MDOCS offers courses on documentary theory and practice through a curriculum designed to work alongside existing academic programs on campus. A gateway course provides an overview of the principles of documentary traditions. In addition, courses in the distinct documentary traditions led by Skidmore faculty or documentary practitioners introduce and develop the skills of documentary production. We also partner with departments (including Art History, English, Philosophy and Sociology), cross-listing relevant courses.
Community members are invited to audit a Documentary Studies course based on instructor's permission. Please call (518-580-5271) for more information.
Eileen McAdam (Sound & Story of the Hudson Valley)
hosts Jay Kernis (CBS) in Principles of Documentary,
DS 201: This 200-level, 3-credit course is the gateway to the Documentary Studies Collaborative.
This course introduces local, national, and global documentary traditions in film,
sound, photography, and exhibition through readings, screenings, classroom discussion,
and engagement with practitioners. Students engage with theoretical and practical
issues related to documentary work, including critical analysis of existing work and
of the distinct ethical and aesthetic concerns associated with developing and telling
stories that matter. The course emphasizes how the narrative, analytical, and structural
frames of audio, visual, and written media shape the work, its audience, and impact.
Rather than focusing on the production of a documentary in any one form, students
get a hands-on experience of various media and an overview of technical aspects to
help them prepare for extended work in one or more documentary media.
DS 110-116: Storytelling Toolkit courses are 1–2 credit workshop classes that prepare students for documentary fieldwork within a given documentary tradition or medium. These courses will serve students whether they are interested in working on evidence-based or purely creative projects. Although it is recommended that students take Principles of Documentary to prepare for these courses, there is no prerequisite. Rather, it is expected that students complement or build from work done in either Principles of Documentary or other coursework.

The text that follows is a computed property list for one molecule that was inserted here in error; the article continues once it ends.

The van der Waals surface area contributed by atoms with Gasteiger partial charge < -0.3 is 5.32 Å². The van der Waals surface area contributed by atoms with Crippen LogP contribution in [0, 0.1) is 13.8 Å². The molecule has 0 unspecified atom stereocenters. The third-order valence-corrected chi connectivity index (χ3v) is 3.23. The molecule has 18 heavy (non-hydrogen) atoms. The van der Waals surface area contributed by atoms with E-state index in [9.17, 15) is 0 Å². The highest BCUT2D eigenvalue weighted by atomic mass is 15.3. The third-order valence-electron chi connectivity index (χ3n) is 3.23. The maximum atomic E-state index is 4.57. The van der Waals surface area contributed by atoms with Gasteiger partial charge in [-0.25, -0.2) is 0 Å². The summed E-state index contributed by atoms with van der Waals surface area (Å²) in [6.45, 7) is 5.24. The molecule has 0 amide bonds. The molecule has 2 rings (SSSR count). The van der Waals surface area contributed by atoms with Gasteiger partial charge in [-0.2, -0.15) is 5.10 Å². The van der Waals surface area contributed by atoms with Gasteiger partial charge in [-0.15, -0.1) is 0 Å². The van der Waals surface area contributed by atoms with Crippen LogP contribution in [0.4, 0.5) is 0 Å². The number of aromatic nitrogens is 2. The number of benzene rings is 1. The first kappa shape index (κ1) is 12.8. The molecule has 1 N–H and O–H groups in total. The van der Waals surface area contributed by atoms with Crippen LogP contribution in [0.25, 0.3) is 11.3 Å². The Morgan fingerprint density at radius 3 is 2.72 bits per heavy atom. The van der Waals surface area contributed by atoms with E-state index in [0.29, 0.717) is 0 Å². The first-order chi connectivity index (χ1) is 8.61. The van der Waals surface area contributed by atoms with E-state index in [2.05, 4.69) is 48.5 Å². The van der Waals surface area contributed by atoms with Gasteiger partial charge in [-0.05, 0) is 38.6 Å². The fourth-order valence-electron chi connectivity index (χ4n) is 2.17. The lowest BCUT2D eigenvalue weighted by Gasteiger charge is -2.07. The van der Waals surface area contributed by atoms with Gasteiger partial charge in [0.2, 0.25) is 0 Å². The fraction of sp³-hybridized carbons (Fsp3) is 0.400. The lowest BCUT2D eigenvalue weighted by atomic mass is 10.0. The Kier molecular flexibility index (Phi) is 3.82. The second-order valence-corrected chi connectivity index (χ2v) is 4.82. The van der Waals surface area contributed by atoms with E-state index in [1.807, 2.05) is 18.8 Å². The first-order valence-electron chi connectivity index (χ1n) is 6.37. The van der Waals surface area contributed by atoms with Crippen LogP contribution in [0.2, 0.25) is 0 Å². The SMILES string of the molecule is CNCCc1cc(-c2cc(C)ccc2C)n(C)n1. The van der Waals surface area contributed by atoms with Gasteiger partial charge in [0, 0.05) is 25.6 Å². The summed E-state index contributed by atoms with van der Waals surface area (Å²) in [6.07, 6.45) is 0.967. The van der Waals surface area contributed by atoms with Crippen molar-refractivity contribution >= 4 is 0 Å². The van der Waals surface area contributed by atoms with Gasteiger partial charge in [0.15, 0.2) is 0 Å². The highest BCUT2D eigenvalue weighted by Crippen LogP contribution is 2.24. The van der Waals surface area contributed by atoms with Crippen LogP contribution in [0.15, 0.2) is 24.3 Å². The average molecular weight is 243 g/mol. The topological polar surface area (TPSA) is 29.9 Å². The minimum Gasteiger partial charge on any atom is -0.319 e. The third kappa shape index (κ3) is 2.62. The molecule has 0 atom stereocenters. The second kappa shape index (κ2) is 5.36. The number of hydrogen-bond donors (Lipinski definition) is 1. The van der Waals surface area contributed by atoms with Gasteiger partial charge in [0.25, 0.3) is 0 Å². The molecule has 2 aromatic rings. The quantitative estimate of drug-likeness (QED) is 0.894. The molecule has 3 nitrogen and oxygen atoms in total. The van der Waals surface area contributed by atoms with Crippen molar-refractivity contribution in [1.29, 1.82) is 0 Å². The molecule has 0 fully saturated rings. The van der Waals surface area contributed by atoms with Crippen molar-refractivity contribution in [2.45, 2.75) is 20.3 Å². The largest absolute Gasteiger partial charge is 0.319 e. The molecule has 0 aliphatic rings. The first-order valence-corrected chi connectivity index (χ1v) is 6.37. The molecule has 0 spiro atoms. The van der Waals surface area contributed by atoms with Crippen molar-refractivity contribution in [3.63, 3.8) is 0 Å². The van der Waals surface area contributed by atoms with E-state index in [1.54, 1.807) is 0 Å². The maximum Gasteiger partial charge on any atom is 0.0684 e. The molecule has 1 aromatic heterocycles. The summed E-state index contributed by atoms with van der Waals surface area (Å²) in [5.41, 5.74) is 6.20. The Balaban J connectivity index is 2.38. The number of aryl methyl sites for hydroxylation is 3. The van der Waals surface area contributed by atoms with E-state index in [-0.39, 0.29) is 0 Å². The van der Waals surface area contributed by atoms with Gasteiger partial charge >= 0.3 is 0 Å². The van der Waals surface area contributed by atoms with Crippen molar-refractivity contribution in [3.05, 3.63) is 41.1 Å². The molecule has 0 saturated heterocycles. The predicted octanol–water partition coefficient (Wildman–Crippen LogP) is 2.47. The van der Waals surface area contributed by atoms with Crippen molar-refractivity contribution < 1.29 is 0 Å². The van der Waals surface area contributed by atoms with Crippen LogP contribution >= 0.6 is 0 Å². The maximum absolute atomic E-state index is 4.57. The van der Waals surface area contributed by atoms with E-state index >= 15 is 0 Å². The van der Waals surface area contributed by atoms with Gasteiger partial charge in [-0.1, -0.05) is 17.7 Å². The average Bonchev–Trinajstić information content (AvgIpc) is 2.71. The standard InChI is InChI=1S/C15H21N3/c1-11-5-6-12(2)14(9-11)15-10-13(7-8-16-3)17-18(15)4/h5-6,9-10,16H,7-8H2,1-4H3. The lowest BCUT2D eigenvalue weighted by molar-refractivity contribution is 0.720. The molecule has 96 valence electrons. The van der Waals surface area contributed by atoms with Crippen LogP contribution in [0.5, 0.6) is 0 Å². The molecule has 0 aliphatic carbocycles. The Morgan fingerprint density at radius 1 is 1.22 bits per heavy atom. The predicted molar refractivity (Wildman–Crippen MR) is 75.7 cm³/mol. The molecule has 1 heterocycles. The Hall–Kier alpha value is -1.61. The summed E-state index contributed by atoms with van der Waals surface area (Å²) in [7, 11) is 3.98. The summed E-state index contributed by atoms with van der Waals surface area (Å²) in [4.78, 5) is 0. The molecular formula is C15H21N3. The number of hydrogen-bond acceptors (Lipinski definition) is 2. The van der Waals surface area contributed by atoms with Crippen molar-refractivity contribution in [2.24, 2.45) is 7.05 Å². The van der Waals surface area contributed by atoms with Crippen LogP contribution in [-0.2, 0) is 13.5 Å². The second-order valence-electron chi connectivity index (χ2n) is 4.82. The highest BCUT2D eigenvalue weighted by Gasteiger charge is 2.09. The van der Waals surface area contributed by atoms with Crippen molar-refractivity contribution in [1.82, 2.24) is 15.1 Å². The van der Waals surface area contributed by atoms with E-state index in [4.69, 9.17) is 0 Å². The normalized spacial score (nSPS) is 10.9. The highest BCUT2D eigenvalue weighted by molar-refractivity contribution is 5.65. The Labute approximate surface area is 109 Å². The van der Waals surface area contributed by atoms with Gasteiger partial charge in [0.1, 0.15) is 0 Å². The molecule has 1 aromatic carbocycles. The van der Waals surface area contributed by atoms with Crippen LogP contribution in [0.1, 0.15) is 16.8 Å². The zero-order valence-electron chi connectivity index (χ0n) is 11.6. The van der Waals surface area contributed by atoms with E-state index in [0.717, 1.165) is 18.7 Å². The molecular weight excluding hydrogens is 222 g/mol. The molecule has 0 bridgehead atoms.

DS 251 & 231: Topics courses (3–4 credits) offer courses blending theory and practice in documentary
research, production and presentation. Courses include Archival Storytelling, Form
and Content in Documentary Film Production, Festival Programming, Participatory Documentary,
Socially Engaged Art and Community Media, From Story to Screen: Crew Based Film Doc
and Narrative Production, and Documentary Practice in Photography.
DS 371: Independent Study in Documentary Studies (1–4 credits)
An opportunity for qualified students to pursue independent study or research in Documentary Studies under the supervision of an appropriate faculty member. The written study proposal must be approved by the MDOCS Director. Prerequisites/corequisites: previous study related to the area of the internship experience.
DS 399: Professional Internship in Documentary Studies (1–4 credits)
Professional opportunity for advanced students whose curricular foundations and cocurricular experience have prepared them for more autonomous professional work related to documentary studies. With faculty sponsorship and the director’s approval, students may extend their educational experience into such areas as filmmaking, sound recording, exhibition, archives, and other professional areas. Prerequisite: previous study related to the area of the internship experience.